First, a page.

WASHINGTON (Reuters) - President Donald Trump is asking Congress to give the Pentagon about $2 billion for a “flexible” fund to use against Islamic State over the next six months, as his administration weighs changes to the U.S.-led campaign against the militant group.
Trump is also seeking to upgrade long-underfunded facilities at the U.S. military’s Guantanamo Bay detention centre in Cuba that Trump’s Democratic predecessor, Barack Obama, unsuccessfully sought to close during his eight-year administration.
“It doesn’t seem like we are going to close it anytime soon,” John Roth, the acting Pentagon comptroller, told a Pentagon news briefing, explaining the move.
The proposals were part of a $30 billion supplemental request to Congress to add more money to the Pentagon’s budget during the government’s ongoing fiscal year, which began under the Obama administration and ends in September.
It includes plans to crank up U.S. funding for the fight against Islamic State militants for items like high-tech bombs and defences against insurgents’ drones, bringing overall spending on the campaign to the highest level yet, the Pentagon said.
“This will likely be our largest request,” Roth said.
One analyst called the $2 billion flexible spending request a Pentagon “slush fund,” and many lawmakers were expected to be reluctant to loosen oversight over how the Pentagon spends money.
What Trump’s additional funding might mean for America’s evolving war strategy against Islamic State in the coming months was not immediately clear.
But the request comes as U.S.-backed forces in Iraq and Syria are entering a critical phase in their campaign to retake Islamic State’s two biggest cities of Mosul in Iraq and Raqqa in Syria. Trump’s administration is weighing deployment of more U.S. troops.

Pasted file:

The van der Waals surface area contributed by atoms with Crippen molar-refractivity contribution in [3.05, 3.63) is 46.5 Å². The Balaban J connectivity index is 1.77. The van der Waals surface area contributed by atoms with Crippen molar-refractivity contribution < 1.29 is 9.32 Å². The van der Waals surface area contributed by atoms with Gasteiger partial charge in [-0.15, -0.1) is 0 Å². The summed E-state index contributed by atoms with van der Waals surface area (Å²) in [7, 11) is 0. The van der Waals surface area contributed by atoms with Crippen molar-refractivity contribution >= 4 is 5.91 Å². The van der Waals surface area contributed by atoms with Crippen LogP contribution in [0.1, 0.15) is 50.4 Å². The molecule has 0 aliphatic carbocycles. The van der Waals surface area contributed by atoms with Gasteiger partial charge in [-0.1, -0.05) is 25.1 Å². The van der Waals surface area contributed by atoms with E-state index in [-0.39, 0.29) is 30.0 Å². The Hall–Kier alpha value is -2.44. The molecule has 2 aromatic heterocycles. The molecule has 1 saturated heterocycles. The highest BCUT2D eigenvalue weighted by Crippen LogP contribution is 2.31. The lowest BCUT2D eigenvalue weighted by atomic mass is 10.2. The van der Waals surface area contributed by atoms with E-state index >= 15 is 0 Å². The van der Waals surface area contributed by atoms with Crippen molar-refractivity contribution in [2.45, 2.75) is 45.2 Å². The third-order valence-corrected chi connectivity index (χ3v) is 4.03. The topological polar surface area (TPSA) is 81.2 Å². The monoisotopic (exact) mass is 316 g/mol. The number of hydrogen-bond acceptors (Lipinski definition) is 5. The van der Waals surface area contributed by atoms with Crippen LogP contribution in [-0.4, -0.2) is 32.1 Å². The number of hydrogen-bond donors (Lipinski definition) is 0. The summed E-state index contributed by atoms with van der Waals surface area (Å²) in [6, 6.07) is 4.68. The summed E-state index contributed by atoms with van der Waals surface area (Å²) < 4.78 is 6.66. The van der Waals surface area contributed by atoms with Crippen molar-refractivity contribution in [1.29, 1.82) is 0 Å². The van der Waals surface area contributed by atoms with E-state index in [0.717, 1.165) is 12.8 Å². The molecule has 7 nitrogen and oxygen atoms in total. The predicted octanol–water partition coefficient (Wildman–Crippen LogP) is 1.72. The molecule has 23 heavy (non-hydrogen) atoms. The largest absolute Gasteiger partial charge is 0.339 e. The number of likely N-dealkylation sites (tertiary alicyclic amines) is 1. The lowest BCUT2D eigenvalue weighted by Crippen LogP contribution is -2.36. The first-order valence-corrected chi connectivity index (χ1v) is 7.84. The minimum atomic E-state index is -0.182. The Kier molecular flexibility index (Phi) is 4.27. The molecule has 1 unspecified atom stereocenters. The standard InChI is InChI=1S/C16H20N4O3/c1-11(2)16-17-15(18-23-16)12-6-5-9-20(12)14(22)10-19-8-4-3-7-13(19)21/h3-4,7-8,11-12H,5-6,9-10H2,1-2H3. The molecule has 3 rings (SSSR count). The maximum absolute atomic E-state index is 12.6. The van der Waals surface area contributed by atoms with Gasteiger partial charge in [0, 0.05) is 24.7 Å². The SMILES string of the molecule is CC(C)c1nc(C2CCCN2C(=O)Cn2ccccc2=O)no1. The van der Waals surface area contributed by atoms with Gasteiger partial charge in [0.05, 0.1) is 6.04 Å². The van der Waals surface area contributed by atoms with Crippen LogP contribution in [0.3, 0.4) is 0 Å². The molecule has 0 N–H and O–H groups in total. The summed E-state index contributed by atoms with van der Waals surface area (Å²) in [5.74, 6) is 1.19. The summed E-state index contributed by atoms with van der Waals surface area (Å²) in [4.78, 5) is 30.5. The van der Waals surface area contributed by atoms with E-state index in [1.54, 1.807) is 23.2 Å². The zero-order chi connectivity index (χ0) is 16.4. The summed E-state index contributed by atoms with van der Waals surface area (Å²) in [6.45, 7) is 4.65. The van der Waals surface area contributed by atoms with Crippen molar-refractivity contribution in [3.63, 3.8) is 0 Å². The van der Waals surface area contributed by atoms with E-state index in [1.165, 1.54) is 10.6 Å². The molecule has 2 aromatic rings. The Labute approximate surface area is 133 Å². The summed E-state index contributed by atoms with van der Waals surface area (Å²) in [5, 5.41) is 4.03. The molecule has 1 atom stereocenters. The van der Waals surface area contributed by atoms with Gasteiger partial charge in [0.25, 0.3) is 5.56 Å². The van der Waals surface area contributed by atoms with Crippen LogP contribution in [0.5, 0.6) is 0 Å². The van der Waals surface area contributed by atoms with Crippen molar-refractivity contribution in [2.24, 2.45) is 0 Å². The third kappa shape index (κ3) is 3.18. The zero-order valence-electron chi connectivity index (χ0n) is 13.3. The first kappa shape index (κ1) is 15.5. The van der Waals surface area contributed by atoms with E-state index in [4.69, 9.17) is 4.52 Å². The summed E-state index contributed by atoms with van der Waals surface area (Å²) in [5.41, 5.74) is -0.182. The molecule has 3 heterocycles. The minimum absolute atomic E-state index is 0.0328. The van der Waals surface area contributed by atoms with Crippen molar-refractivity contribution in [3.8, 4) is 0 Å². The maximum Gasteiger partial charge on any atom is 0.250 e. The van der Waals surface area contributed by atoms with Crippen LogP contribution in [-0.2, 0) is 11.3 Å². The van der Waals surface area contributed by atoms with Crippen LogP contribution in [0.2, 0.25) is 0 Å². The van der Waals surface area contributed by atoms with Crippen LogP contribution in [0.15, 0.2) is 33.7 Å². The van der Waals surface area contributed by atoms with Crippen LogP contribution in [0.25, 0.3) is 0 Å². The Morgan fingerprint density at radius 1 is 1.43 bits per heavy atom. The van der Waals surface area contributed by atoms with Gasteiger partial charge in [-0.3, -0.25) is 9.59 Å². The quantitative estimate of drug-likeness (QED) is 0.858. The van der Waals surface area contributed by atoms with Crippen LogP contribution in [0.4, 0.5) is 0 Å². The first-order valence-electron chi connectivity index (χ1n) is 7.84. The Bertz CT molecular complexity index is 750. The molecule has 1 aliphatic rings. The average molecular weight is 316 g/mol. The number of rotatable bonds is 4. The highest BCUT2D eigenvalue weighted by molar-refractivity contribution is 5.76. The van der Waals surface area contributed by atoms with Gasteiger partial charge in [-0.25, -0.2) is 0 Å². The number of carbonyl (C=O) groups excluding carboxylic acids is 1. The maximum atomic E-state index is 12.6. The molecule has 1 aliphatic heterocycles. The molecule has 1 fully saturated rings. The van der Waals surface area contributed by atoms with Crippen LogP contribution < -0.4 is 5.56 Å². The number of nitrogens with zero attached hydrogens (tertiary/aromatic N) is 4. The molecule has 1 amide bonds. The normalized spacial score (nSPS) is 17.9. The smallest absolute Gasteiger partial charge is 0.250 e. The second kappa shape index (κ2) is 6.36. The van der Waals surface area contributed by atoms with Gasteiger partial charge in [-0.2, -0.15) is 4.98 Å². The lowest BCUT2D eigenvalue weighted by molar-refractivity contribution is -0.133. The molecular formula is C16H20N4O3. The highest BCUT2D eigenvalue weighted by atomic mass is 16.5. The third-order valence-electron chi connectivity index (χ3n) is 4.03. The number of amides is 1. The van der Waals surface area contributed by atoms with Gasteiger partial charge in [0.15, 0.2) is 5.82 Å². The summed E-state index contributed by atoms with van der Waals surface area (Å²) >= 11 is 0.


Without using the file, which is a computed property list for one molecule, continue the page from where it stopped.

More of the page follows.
The heads of the top U.S. congressional committees that oversee the Pentagon have criticized Trump’s 2018 budget request, saying even more money was needed.
“It is clear to virtually everyone that we have cut our military too much and that it has suffered enormous damage,” said Republican Representative Mac Thornberry, chairman of the House of Representatives Armed Services Committee.
Todd Harrison at the Center for Strategic and International Studies think tank in Washington questioned whether Trump’s budget wish list could muster enough support among Democrats, whose votes would be needed to sign off on the spending bills given the slim Republican hold on the Senate.
Trump said during the election campaign that he not only wanted to keep the Guantanamo Bay detention centre open but “load it up with some bad dudes.”
Trump’s $5.1 billion “overseas contingency operations” request included a provision for $1.1 billion in additional funds for a range of Pentagon projects, including “planning and design of construction projects in support of Detention Operations at Guantanamo Bay, Cuba.”
The prison, which was opened by Republican President George W. Bush to hold terrorism suspects captured overseas after the Sept. 11, 2001, attacks came to symbolize harsh detention practices that opened the United States to accusations of torture.
Obama reduced the inmate population to 41, but fell short of fulfilling his promise to close the jail.
The 2017 request would also hike spending for the broader Defense Department over the next six months, with $24.9 billion more sought to “readiness needs” after years of complaints over congressionally imposed spending caps.
Lockheed Martin (LMT.N) would be one of the biggest beneficiaries of that proposal. Some $13.5 billion would be spent on more military hardware, including five F-35 warplanes as well as Army Blackhawk helicopters made by Sikorsky Aircraft, a Lockheed subsidiary.
Trump also wants 12 interceptors for the THAAD missile defence system. The United States is now deploying THAAD in South Korea in response to North Korea’s ballistic missile and nuclear tests.
Boeing (BA.N) would also gain with $2.4 billion for an additional 24 of its F/A-18 E/F jet fighters.
A further $7.2 billion would pay for things like military training, cyber and intelligence capabilities and support for weapons systems.
Additional reporting by Idrees Ali and Matt Spetalnick; Editing by Peter Cooney